I have my fears: how well will I do in school now, after I had left school for exactly 10 years? Will the tests that will qualify me for the clinical classes be difficult? Although I graduated cum laude, but I do not consider myself a sc type...I am going to work very hard, of course, do my best. To try to follow your footsteps.

  6. by   burger914
    Hi,
    I know exactly how you feel. I had the same questions. First ask yourself what you want to pursue in nursing? Floor nurse or management? Second, do you need to work while going to school? You'll need a flexible schedual if you do. At my community college we have a lot more clinical experience then the 4 year colleges in the state and a much better NCLEX passing rate. All these things should play into your decision. I work a the largest hospital in the state and they don't pay them any different,unless they take a higher position. We all start out the same! Good luck with which ever you choose!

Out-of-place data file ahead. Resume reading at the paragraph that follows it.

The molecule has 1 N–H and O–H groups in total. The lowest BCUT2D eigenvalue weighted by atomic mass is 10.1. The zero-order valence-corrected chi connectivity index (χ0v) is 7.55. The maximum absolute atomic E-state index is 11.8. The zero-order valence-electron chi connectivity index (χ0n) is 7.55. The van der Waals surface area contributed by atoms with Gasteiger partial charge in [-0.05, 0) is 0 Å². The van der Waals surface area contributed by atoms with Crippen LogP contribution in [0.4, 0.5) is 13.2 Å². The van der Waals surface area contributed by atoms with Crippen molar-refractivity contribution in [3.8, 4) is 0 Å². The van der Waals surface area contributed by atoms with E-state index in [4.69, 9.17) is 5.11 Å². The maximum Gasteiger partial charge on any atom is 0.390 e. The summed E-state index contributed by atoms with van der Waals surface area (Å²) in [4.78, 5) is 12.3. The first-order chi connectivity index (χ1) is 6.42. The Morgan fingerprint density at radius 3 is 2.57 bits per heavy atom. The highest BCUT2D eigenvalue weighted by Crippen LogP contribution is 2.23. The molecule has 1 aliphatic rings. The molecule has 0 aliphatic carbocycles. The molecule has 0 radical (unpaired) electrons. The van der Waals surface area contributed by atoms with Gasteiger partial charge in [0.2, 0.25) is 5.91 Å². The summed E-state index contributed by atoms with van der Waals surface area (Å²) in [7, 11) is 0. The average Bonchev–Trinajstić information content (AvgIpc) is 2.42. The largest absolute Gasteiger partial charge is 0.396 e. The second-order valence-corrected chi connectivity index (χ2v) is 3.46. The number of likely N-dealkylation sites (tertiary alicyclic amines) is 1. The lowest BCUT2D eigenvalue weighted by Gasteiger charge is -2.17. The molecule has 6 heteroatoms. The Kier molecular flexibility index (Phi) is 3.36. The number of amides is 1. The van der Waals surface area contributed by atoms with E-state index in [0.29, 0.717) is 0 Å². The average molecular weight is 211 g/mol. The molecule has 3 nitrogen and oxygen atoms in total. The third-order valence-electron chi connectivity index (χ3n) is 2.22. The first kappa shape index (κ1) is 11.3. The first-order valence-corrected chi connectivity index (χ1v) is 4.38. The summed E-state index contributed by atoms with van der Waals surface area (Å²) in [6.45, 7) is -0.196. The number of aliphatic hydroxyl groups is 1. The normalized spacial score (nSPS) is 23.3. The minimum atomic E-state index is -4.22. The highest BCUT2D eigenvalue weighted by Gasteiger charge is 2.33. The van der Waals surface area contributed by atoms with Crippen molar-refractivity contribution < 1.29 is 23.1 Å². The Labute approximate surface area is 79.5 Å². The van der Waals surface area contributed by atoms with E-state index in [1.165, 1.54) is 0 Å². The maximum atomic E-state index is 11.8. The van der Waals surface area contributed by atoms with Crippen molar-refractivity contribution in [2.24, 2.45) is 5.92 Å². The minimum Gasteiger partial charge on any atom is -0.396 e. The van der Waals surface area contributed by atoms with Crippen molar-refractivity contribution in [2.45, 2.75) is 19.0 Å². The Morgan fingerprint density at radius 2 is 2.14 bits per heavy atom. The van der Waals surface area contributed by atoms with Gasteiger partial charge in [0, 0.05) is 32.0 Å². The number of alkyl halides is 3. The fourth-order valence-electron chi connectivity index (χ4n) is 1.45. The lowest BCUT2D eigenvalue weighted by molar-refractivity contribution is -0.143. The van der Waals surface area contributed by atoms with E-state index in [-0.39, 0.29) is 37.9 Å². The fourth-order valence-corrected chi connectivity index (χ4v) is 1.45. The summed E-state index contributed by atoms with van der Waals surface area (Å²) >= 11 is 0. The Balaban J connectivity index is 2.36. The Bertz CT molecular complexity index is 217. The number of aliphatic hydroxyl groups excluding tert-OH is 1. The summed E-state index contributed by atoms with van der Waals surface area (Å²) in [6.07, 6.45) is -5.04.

7. by   christy03
    I also have a question along those some lines. I'm trying to decide which program is right for me, the ADN or BSN. I am currently enrolled in the BSN program at UNCC where I am in the second semester of my freshman year. We have very large classes, and since I am use to small classes it is hard for me to learn in this atmosphere. I'm doing ok as far as grades go, but I don't feel I am getting what I should from these classes. I'm also very eager to go to work and really feel like I am accomplishing something. My question is would it be better for me to go through an ADN program or to stay where I am. For the future I am planning to get my BSN and since I already have one year of general classes down it should only take me one more year after the ADN program. I feel I could appreciate the general classes more and benefit from them more if I understood what they apply to.